Ultimate Visual Guide To 9 Classic Soups {Infographic}

Ultimate Visual Guide To 9 Classic Soups {Infographic}

Soup may just be the greatest food on Earth. You can add your favourite ingredients, take out the ones you don’t like, experiment at very little cost, and share it with others. It is healthy, comforting, and satisfying. There are hot soups for when you’re cold, and chilled soups to lift a hot summer’s day. And like all the world’s greatest foods (the other one being ice cream), you don’t have to chew it.

We’ve all heard the old story about ‘stone soup’. A stranger comes to town and promises he can make a great soup for everyone – including himself – if they’ll just give him a stone and a pot of water. He starts to cook the stone, tastes the soup, and says – ‘hm, just needs a little salt’. The townspeople bring him the salt, and five minutes later he just needs a little more pepper, and a little carrot, and a little meat… finally the stone soup tastes delicious.

This is the wonder of soup.

So while of course you can pick up ready-made soups from the supermarket, there’s nothing quite like making your own. The advantages are manifold. For one thing, it’s a brilliant way to get the joy of cooking with almost guaranteed good results – no matter how bad a cook you are. For another, leaving soup in the pot for hours or days after you cook it, only makes it better. Also, if you change at least one ingredient from the recipe you’re following, you’re fully entitled to rename the soup after yourself!

Let’s have a look, then, at some of the basic soups to get you started. Don’t forget you can leave out or switch up any ingredients that you’re not keen on. And as with almost any recipe, you can double the stated amount of herbs and spices if you want a taste explosion.

Tomato soup is an absolute classic, and if you think it sounds boring it’s just because you haven’t experimented with it yet. In fact, there are far more than just tomatoes in tomato soup. A good tomato soup starts with a fry-up of garlic, onion, and grated carrot, to which you can add your favourite herbs to give this base a tang. Add a couple of tins of plum tomatoes (or chopped tomatoes if you don’t have a blender) and let the whole thing simmer. Why not add some more herbs at this stage?

Next comes the vegetable stock, which you mix with hot water to get the liquid base. Throw the whole lot in together and let it simmer for ten minutes or more. Finally, you can season it with salt and pepper and fresh basil. Check the taste, add more flavours if needed (chilli powder, tabasco, and soy sauce can all give it more of a kick). If you have a blender, now is the time to use it.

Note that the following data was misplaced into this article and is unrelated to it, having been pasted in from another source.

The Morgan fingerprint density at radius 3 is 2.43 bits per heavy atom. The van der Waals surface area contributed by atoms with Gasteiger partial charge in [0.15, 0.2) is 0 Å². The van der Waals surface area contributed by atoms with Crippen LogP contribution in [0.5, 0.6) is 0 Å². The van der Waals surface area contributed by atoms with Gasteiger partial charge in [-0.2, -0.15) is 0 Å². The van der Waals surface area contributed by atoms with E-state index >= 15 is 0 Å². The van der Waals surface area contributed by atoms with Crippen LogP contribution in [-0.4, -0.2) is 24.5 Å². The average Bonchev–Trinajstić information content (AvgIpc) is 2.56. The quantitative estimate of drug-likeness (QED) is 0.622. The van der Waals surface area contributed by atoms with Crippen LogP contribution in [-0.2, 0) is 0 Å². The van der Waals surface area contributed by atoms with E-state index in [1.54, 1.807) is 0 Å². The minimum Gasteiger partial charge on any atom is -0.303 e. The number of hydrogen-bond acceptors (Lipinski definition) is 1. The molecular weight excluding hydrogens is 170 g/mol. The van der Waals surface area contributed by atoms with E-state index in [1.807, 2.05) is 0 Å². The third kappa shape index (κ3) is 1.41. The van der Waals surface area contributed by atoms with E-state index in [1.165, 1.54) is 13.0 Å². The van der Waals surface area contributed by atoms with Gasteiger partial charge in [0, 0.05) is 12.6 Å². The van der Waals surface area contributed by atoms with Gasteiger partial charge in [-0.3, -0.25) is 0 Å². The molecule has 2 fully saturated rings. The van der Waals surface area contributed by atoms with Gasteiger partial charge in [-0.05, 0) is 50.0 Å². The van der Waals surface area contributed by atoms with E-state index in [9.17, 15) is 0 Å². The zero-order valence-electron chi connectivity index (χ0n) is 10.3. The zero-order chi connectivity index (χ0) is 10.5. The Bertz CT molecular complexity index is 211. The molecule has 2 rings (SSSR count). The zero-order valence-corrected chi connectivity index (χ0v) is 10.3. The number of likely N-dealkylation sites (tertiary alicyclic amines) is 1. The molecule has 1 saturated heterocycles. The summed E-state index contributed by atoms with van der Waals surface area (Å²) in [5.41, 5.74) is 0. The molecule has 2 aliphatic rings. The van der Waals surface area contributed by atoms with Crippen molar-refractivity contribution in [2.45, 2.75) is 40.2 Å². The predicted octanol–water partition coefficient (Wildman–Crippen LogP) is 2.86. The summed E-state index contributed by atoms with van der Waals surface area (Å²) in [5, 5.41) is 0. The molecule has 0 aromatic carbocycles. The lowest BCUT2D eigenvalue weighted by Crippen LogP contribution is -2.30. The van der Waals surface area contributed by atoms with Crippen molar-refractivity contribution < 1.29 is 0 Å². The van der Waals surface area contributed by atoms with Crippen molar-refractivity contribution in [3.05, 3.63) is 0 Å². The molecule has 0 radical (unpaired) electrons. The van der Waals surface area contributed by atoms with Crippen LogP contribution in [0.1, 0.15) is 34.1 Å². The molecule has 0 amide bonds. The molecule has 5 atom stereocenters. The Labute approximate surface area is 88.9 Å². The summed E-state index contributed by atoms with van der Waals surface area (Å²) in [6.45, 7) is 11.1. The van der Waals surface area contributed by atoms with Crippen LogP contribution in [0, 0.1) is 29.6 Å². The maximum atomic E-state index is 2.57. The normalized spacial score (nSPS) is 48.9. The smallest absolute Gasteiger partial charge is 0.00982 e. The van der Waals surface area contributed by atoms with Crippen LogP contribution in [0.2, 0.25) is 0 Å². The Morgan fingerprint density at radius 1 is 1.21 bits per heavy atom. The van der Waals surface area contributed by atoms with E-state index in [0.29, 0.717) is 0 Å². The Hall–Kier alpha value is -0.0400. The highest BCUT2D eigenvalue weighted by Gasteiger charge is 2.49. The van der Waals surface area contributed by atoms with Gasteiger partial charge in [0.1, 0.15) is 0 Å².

That was easy. And it’s super healthy for you, too. It’s packed with vitamin K and calcium, which will strengthen your bones and fight osteoporosis. Seriously, eat it a couple of times a week if bones are an issue for you. Tomato soup is also great for your circulatory system, strengthening your arteries and reducing fatty deposits, bad cholesterol, and the chance of blockages.

Perhaps you’re ready for something a bit more exotic. Well, do you remember how your mother always told you that chicken soup will pick you up when you have a cold or flu? Those healthy chicken soups could always feel a little… serious, but try making the leap to an Asian chicken noodle soup and you’ll never look back!

The simple secret about Asian food is that it uses all the best ingredients. The most startling vegetables. The spiciest, freshest herbs. And noodles, which speak for themselves. With chicken noodle soup, the stock comes first – and while you could settle for regular chicken or vegetable stock, a Miso soup mix will get you off to a more exciting start. Add plenty of chopped ginger and garlic while it simmers, and some boneless chicken breast which you will remove and shred once it’s tender.

Once the shredded, bite-sized chicken has been returned to the pot, it’s time to add the noodles, sweetcorn, sliced mushrooms, one shredded spring onion, and soy sauce to taste. Heck, you can add what you like, but this is the most delicate version. Simmer the lot until the noodles are tender, then serve into bowls and garnish with more shredded onion, mint, and soy sauce. This is another perfect moment to take it to the next level with your favourite Asian ingredients: sesame seeds, crushed peanuts, lime juice, all can add a new dimension to this exotic yet heart soup.

This new infographic from PoundPlace is the perfect place to start rekindling your love affair with soup. Nine classic and less familiar soups are broken down into their constituent ingredients so you can see just what goes in and choose where to start. It also comes with a simple 6-step guide on how to make any soup. So no more excuses, it’s time to get into the kitchen and start preparing the greatest food on Earth!

Editorial Team
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